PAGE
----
Samuel Oldknow also played a large role in the development of the town in addition to his mills; there is still a street named Oldknow Road in Marple today. He built workers' cottages and churches, introduced aspen trees to the area, and assisted in the constructions of the Macclesfield and Peak Forest Canals. Marple Aqueduct, which opened in 1800, carries the Peak Forest Canals over the River Goyt, was designed by Benjamin Outram, a pioneer in the building of canals and tramways. Seven men lost their lives during its construction. Samuel Oldknow died in 1828; his mill was destroyed by fire in 1892. These navigations accelerated Marple's growth, but eventually declined into disrepair when the railway arrived in 1865. They have since been restored for use by leisure narrowboats, now forming part of the Cheshire Ring.

In the early 1900s the town prospered from the success of cotton in nearby Stockport and Manchester; the canals in the area served as a link with other industrial towns. In 1936, Marple Urban District, at the time part of Cheshire, annexed from Derbyshire the parish of Ludworth and Mellor. Marple grew as a residential suburb of Stockport after the arrival of frequent bus and rail services in the 1920s.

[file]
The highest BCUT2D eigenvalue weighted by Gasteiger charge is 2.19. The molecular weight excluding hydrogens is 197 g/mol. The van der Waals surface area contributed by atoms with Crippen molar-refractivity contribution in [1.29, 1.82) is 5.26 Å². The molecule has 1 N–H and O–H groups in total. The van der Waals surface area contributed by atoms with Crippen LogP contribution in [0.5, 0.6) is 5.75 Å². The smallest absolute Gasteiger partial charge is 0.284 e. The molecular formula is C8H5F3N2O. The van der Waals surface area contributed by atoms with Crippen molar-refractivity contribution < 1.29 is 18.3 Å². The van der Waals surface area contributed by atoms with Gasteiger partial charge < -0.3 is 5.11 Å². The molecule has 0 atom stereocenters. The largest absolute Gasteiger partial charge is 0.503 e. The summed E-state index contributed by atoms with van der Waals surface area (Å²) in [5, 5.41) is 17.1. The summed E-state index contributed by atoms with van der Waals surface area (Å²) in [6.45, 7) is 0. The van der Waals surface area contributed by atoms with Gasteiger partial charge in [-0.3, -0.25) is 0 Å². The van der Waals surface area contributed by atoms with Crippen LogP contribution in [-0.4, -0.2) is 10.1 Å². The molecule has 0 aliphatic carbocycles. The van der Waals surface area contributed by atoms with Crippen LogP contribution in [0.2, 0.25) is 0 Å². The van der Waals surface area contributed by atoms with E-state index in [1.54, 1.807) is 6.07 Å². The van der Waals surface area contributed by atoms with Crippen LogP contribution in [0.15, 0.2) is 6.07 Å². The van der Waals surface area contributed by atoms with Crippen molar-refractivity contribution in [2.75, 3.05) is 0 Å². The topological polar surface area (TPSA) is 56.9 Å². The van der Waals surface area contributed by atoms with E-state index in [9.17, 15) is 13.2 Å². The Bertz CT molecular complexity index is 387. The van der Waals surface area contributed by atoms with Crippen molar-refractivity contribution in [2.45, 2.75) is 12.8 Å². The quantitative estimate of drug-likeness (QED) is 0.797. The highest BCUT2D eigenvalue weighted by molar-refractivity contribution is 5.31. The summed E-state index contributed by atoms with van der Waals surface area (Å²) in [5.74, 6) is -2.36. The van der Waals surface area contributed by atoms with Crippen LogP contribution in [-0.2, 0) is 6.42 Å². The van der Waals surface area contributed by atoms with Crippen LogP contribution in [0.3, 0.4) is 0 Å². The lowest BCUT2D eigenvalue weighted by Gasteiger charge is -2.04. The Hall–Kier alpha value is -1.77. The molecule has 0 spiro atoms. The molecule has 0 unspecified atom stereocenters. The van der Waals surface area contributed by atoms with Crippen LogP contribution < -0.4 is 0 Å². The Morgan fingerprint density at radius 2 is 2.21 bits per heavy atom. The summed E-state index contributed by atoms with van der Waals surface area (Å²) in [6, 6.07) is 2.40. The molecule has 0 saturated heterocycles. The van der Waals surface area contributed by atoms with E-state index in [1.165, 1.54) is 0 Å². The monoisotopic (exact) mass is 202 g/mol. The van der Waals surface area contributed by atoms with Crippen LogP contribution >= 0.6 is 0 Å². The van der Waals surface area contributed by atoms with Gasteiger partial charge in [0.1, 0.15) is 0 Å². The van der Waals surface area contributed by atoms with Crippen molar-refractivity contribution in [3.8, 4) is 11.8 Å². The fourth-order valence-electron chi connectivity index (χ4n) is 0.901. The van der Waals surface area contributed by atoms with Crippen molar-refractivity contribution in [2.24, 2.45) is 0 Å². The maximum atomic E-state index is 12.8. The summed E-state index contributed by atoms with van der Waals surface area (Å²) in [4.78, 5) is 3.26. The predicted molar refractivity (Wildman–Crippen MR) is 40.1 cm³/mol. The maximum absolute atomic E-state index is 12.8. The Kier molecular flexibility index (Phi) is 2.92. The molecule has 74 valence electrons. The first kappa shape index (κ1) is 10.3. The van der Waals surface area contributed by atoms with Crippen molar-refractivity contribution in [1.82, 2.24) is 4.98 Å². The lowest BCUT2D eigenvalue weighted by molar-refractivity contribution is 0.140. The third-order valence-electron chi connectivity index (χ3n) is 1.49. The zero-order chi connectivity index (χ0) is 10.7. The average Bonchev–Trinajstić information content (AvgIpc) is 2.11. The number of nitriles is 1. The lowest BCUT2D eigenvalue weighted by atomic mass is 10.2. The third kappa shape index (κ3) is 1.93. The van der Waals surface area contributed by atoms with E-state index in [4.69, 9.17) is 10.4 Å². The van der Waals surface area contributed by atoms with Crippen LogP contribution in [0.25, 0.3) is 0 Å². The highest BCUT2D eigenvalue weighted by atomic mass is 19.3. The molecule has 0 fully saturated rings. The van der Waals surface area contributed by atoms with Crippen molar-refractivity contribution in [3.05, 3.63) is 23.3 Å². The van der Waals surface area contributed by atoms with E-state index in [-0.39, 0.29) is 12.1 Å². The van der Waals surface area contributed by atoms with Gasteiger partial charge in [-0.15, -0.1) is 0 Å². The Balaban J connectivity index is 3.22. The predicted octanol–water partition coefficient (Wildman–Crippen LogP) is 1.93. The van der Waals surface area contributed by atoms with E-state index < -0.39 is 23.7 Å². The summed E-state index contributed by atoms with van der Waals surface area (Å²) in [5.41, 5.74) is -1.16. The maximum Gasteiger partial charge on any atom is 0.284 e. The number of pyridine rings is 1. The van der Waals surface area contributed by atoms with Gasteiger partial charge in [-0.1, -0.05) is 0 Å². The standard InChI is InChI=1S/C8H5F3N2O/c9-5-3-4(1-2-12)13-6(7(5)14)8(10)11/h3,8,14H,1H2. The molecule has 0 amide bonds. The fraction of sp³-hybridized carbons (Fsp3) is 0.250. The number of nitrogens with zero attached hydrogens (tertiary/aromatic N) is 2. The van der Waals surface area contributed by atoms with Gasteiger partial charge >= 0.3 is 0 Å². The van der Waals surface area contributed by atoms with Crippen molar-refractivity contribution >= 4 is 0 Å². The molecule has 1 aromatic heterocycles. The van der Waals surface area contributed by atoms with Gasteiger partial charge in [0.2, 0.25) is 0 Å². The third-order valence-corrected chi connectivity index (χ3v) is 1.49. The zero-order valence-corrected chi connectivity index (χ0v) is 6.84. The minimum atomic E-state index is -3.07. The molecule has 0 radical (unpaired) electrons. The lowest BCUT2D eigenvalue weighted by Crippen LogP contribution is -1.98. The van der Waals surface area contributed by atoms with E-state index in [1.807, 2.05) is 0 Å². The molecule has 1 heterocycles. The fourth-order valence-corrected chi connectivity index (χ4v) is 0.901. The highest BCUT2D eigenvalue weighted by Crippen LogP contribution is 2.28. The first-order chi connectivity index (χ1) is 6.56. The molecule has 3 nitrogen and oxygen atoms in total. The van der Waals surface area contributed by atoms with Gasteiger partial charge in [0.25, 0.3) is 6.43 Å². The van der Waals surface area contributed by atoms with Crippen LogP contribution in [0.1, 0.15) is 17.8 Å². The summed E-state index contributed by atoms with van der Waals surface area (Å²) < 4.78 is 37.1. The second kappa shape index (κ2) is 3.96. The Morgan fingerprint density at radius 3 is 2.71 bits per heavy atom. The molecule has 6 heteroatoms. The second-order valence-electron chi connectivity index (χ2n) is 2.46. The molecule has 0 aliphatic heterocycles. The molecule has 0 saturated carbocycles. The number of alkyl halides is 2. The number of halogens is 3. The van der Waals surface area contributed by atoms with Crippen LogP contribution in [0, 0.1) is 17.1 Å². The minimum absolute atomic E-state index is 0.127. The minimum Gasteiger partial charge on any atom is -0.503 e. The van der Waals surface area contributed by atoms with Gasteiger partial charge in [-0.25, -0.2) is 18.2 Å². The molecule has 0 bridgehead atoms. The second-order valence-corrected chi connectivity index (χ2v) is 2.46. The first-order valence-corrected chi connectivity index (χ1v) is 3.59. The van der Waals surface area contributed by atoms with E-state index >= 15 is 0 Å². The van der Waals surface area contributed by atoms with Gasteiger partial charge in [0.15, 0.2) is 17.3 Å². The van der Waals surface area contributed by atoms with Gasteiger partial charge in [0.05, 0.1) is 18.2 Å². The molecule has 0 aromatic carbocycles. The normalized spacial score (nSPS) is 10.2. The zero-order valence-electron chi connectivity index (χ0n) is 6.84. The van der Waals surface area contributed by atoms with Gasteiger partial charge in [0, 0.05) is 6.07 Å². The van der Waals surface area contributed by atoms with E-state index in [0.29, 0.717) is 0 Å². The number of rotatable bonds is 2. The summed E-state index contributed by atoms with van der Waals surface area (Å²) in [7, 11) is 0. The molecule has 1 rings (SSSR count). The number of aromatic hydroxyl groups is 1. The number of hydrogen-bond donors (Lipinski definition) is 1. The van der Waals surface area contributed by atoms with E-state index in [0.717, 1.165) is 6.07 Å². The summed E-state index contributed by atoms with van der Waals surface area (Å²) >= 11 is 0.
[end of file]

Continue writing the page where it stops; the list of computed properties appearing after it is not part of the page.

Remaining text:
The area, close to Derbyshire, covers just over 11 square miles (28 km2) of countryside, ranging from heavily wooded valleys to hill-top moorland. It rises from around 262 feet (80 m) above sea level at the River Goyt to 1,073 feet (327 m) at Cobden Edge. On a clear day it is possible to view the Beetham Tower in Manchester as well as the city centre, the Winter Hill TV transmitter and the surrounding counties of Cheshire, Derbyshire, Lancashire and West Yorkshire and the mountains of North Wales from the top of these hills.

Artist biography

Albert Vincent Reade was born in 1864, he was a portrait, landscape and still life painter. He studied at the Manchester Academy of Fine Arts and Colarossi's Paris, He exhibited  between 1901 and 1933 and lived in Manchester.